As elegant as his shirts and suits, this cursive logos speaks to the style and panache of the genius behind the brand. So it’s surprising that it’s not actually based on his signature at all: it was designed by a friend of his called Zena.

Paul Smith’s autograph-style logo has helped propel his fashion empire to greatness.

04. Kleenex


Since Kleenex tissues came on the market in 1924, it has been the number one brand of facial tissue in the world. So, it’s not surprising that its logo is so recognisable.


But what you may not know is that one of the best-known iterations of Kleenex’s logo was designed by iconic designer Saul Bass in the 1980s.


His upbeat and friendly design (above) used a style of joined up lettering that’s subliminally full of ‘smiles’, striking the right emotional note for a product otherwise connected with weeping and illness.

Saul Bass’s classic logo for Kleenex.

05. Barbie


First created in 1959 by Ruth Handler and inspired by a German doll named Bild Lilli, Mattel’s Barbie has been the best-selling toy brand in the world for more than five decades.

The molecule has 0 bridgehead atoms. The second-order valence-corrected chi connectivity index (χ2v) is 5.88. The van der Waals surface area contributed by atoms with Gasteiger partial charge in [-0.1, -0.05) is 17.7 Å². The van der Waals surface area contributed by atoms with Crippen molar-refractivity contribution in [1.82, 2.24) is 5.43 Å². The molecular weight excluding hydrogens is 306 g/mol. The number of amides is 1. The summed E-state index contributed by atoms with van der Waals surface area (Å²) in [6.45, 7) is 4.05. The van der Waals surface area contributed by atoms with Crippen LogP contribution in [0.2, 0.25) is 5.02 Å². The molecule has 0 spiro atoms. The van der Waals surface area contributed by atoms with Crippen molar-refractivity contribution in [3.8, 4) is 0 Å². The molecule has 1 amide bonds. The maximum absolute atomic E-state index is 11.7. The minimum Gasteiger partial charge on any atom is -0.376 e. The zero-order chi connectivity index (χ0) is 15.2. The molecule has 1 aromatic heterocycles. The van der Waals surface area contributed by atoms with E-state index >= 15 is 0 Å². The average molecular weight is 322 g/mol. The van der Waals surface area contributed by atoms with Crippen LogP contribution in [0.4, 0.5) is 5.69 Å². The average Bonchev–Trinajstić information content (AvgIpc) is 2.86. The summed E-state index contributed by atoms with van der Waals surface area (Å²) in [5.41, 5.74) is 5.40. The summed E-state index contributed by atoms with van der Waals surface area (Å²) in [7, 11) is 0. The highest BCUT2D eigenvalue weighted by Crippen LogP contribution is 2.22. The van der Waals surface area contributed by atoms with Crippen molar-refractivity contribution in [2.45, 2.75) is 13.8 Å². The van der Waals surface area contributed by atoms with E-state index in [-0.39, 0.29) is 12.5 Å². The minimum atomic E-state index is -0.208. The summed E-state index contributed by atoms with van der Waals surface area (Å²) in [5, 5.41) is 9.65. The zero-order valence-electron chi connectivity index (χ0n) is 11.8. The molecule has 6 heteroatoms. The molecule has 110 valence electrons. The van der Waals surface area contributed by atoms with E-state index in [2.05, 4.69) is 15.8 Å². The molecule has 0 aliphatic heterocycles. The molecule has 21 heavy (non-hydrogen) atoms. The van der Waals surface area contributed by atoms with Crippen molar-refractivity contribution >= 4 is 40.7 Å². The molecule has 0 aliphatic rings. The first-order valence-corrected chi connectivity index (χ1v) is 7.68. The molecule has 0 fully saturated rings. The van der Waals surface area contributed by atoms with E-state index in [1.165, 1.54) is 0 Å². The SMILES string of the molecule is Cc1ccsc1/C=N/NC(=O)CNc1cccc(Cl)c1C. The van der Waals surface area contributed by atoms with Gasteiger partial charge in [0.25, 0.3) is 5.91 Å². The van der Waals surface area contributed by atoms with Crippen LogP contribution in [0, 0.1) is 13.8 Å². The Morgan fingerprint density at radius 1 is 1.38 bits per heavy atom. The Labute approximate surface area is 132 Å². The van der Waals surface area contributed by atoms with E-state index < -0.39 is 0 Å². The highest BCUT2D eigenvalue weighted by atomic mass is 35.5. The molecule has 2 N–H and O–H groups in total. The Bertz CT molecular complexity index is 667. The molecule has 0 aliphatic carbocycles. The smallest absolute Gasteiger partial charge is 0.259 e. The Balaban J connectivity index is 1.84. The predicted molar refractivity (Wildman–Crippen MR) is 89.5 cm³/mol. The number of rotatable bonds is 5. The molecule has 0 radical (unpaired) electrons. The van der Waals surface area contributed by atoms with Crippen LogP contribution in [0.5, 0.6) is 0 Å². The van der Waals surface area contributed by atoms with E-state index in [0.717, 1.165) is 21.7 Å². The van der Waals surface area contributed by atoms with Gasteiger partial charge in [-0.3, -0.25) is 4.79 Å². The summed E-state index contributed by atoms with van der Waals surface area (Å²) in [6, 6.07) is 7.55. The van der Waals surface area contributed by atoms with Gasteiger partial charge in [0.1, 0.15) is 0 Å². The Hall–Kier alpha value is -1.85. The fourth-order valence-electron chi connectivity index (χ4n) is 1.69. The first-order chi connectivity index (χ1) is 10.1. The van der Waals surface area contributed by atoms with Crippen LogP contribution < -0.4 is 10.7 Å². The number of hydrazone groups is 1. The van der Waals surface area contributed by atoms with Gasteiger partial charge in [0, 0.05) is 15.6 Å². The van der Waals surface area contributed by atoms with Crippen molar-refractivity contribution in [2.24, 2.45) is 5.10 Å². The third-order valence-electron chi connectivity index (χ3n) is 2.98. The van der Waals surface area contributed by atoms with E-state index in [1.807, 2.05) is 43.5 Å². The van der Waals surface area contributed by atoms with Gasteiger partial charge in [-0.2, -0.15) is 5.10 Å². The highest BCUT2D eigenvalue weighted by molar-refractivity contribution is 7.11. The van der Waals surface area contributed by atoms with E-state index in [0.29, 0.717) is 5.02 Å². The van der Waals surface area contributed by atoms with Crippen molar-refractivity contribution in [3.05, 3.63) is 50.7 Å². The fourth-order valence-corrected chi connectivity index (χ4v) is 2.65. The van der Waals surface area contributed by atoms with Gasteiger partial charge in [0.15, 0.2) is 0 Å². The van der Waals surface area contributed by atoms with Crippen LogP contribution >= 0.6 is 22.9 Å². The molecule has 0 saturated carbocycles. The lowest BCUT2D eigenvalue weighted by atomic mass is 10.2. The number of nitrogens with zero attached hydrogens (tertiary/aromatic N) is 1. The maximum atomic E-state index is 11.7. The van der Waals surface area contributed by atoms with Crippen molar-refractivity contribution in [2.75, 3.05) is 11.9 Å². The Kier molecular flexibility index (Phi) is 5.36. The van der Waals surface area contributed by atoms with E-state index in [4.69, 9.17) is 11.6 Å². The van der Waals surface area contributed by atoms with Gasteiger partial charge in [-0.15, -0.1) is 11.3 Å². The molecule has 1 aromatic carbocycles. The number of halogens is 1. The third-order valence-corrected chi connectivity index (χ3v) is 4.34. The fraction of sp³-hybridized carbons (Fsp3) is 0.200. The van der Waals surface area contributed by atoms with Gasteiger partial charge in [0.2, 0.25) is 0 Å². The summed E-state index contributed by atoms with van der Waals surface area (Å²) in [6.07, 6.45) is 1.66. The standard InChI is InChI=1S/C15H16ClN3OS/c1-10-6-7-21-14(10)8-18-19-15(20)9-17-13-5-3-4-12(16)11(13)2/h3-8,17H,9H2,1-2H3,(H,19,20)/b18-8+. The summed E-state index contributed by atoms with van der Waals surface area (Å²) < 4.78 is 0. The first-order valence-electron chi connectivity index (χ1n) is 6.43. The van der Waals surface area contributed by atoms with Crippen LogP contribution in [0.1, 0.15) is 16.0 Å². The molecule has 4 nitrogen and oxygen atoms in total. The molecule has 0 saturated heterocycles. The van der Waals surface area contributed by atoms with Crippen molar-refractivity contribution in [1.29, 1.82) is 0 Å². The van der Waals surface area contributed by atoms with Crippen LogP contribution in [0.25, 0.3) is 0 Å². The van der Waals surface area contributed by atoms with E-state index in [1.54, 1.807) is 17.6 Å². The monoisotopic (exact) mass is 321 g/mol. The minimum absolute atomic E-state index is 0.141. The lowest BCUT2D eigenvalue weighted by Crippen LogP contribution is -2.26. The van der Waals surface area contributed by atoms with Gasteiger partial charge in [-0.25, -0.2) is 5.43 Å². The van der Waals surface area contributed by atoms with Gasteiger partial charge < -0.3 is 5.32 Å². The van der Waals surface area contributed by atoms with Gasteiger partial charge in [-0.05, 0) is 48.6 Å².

That’s partly down to a ruthlessly consistent approach to branding. This has resulted in Barbie virtually ‘owning’ the colour pink, while her handwritten logo has become one of the most instantly recognised in the world.


First introduced in 1959 at the New York Toy Show, this cartoony cursive logo has gone through many iterations, but the current version is almost identical to the original, highlighting just what a clever creation that was. There’s a real verve, playfulness and confidence to this design that speaks to the subtle sophistication at the heart of the Barbie brand.

Barbie’s current logo is little different from the 1959 original.

06. Kellogg’s